The Harry Ransom Center at the University of Texas in Austin has gained some exciting collections over the last couple of years… and several revolve around the film business. In honor of their exhibition “Norman Mailer Takes on America,” the Ransom Center and the Alamo Drafthouse are teaming up for a series of screenings dubbed “Mailer Vs. Hollywood,” which will include the few films that legendary author Norman Mailer had a hand in making. Here’s some information:
Mailer made only four films in three decades, yet this relatively scant output belies the indelible mark he left on independent filmmaking. “Wild 90” (1968), “Beyond the Law” (1968), “Maidstone” (1970) and “Tough Guys Don’t Dance” (1987) constitute this Pulitzer Prize-winning author’s highly controversial and tumultuous career as a feature filmmaker.
Mailer worked as a screenwriter and script doctor for the major studios before joining the underground film movement of the late 1960s and early 1970s. The school of New Journalism, which Mailer, Truman Capote, and Tom Wolfe helped usher into the literary community, was a decisive influence on his fictionalized film narratives. The following films will be screened in the series:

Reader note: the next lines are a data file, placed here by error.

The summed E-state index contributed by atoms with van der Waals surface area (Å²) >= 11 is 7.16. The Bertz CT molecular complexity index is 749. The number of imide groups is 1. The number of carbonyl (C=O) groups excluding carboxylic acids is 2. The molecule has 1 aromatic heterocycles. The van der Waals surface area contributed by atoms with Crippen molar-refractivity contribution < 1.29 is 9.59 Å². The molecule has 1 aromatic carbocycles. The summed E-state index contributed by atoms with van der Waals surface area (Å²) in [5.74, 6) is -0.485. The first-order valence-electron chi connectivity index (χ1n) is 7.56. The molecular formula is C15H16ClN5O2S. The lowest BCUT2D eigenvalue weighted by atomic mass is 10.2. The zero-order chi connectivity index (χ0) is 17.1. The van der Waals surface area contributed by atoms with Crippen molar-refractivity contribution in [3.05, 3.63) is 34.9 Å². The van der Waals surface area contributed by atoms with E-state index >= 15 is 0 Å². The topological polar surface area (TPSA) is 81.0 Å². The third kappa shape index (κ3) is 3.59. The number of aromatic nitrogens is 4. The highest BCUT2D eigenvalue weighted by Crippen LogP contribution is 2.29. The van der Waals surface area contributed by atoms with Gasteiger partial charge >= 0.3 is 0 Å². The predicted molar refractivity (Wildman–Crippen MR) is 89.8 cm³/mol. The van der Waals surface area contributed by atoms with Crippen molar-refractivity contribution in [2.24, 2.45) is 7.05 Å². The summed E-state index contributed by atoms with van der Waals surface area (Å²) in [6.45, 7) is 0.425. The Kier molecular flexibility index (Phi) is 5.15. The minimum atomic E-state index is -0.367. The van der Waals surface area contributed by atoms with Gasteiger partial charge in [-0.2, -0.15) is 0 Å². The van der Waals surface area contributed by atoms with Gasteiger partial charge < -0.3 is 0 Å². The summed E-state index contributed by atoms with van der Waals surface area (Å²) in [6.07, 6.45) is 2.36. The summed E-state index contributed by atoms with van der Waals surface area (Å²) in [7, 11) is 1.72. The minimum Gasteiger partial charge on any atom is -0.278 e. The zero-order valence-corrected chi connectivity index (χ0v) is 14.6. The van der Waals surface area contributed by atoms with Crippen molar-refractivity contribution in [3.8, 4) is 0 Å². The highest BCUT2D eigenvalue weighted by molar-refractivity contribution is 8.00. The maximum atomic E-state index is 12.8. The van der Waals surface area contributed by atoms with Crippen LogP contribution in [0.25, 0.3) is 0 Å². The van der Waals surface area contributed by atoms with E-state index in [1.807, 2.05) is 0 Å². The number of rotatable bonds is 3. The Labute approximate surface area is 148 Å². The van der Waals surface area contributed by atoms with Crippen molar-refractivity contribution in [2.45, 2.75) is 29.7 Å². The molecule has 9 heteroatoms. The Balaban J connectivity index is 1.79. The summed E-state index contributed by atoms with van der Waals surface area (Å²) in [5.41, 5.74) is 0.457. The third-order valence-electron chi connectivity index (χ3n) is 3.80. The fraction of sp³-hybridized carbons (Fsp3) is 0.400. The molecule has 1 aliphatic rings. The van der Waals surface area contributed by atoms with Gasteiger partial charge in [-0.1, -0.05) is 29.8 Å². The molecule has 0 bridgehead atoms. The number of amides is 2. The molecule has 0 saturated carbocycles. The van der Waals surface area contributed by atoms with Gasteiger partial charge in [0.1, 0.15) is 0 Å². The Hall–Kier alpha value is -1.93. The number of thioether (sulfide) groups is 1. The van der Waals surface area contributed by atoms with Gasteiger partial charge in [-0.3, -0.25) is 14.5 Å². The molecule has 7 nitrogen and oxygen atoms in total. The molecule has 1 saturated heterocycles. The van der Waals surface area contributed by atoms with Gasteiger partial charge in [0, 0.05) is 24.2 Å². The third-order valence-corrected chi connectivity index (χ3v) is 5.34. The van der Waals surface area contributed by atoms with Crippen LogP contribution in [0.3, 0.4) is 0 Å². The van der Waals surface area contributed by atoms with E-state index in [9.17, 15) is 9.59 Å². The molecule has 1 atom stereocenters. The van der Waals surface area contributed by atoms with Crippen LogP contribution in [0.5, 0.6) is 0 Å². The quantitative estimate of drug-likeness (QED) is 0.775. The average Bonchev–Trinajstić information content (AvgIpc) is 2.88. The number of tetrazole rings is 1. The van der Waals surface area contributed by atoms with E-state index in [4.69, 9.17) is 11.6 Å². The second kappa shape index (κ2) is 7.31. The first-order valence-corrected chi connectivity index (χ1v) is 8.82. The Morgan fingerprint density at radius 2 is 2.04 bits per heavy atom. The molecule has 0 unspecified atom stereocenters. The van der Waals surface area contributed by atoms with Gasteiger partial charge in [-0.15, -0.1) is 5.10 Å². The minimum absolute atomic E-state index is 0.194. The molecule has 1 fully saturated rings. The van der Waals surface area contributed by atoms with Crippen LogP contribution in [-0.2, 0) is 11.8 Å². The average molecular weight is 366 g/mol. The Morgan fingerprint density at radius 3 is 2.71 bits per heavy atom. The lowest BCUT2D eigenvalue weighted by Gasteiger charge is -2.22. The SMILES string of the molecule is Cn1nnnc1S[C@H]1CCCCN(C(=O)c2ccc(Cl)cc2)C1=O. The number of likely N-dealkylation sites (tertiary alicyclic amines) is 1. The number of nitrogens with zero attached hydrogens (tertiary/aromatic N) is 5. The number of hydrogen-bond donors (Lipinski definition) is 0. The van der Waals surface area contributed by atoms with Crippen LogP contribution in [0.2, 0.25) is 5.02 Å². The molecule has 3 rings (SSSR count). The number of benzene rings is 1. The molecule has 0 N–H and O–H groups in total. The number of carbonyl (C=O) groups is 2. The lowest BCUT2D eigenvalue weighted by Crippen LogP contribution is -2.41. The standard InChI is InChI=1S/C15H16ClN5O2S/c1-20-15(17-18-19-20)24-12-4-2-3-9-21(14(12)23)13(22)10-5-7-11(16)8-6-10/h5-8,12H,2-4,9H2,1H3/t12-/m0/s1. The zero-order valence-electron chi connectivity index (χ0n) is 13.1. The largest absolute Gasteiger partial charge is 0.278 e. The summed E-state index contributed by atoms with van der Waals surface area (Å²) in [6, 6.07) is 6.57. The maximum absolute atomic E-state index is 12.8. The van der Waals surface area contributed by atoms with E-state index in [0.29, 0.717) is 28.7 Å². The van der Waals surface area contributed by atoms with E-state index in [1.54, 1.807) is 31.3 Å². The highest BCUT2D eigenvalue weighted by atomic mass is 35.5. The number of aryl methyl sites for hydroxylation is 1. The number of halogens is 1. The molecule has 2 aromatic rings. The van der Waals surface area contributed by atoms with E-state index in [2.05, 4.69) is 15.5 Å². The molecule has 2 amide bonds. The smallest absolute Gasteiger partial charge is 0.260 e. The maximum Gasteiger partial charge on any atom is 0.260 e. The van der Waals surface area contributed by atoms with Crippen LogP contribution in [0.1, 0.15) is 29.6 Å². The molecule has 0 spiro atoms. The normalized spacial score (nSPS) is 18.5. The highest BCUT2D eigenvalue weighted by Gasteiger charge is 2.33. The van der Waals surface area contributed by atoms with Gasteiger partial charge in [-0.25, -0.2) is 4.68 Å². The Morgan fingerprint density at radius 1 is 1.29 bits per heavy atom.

Oct. 18: “Beyond the Law” stars Norman Mailer and George Plimpton and chronicles a night spent in a New York City police station. “Beyond the Law” is a brutal reflection on the line between law and its transgressors. 16mm. 110 mins.
Oct. 25: “Wild 90” delves into the world of American street subculture, following a Mafia gang awaiting its orders. The film was an experiment in improvisation: the actors knew their lines, but the crew had not seen the script prior to filming. 16mm. 90 mins.
Nov. 1: “Maidstone” was shot with a large ensemble cast over the course of a week in the Hamptons and stars Mailer as the lewd and lascivious Norman T. Kingsley, a pornographic film director who aims to become president of the United States. 35mm. 110 mins.
Nov. 15: “Tough Guys Don’t Dance” stars Ryan O’Neal and Isabella Rossellini and is an experimental meditation on Mailer’s book of the same name. It is the only film Mailer created within the confines of the Hollywood system. 35mm. 110 mins.